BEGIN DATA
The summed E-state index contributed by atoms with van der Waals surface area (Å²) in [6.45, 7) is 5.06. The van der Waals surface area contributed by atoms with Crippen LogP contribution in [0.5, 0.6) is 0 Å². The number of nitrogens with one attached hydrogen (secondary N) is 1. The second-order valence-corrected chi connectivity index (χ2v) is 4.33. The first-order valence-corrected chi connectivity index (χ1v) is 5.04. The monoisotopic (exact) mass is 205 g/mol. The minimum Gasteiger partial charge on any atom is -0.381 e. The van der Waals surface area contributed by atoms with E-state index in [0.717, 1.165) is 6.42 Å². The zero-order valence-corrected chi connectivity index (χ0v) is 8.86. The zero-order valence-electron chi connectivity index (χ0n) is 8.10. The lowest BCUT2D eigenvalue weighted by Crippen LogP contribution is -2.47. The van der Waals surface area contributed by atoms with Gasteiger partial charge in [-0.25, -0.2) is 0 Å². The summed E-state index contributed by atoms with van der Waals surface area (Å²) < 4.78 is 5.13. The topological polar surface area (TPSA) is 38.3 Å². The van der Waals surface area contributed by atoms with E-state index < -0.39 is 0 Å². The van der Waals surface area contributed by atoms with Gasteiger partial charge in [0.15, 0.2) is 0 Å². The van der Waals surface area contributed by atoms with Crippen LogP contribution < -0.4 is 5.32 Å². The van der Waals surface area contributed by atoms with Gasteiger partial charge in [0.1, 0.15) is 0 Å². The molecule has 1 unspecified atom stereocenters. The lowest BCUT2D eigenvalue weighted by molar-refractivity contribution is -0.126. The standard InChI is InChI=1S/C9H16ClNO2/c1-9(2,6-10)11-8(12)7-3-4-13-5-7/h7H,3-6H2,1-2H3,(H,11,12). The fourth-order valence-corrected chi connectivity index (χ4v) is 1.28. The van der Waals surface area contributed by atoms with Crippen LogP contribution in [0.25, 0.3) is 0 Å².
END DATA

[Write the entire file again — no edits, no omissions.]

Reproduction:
The summed E-state index contributed by atoms with van der Waals surface area (Å²) in [6.45, 7) is 5.06. The van der Waals surface area contributed by atoms with Crippen LogP contribution in [0.5, 0.6) is 0 Å². The number of nitrogens with one attached hydrogen (secondary N) is 1. The second-order valence-corrected chi connectivity index (χ2v) is 4.33. The first-order valence-corrected chi connectivity index (χ1v) is 5.04. The monoisotopic (exact) mass is 205 g/mol. The minimum Gasteiger partial charge on any atom is -0.381 e. The van der Waals surface area contributed by atoms with E-state index in [0.717, 1.165) is 6.42 Å². The zero-order valence-corrected chi connectivity index (χ0v) is 8.86. The zero-order valence-electron chi connectivity index (χ0n) is 8.10. The lowest BCUT2D eigenvalue weighted by Crippen LogP contribution is -2.47. The van der Waals surface area contributed by atoms with Gasteiger partial charge in [-0.25, -0.2) is 0 Å². The summed E-state index contributed by atoms with van der Waals surface area (Å²) < 4.78 is 5.13. The topological polar surface area (TPSA) is 38.3 Å². The van der Waals surface area contributed by atoms with E-state index < -0.39 is 0 Å². The van der Waals surface area contributed by atoms with Gasteiger partial charge in [0.15, 0.2) is 0 Å². The van der Waals surface area contributed by atoms with Crippen LogP contribution < -0.4 is 5.32 Å². The van der Waals surface area contributed by atoms with Gasteiger partial charge in [0.1, 0.15) is 0 Å². The molecule has 1 unspecified atom stereocenters. The lowest BCUT2D eigenvalue weighted by molar-refractivity contribution is -0.126. The standard InChI is InChI=1S/C9H16ClNO2/c1-9(2,6-10)11-8(12)7-3-4-13-5-7/h7H,3-6H2,1-2H3,(H,11,12). The fourth-order valence-corrected chi connectivity index (χ4v) is 1.28. The van der Waals surface area contributed by atoms with Crippen LogP contribution in [0.25, 0.3) is 0 Å².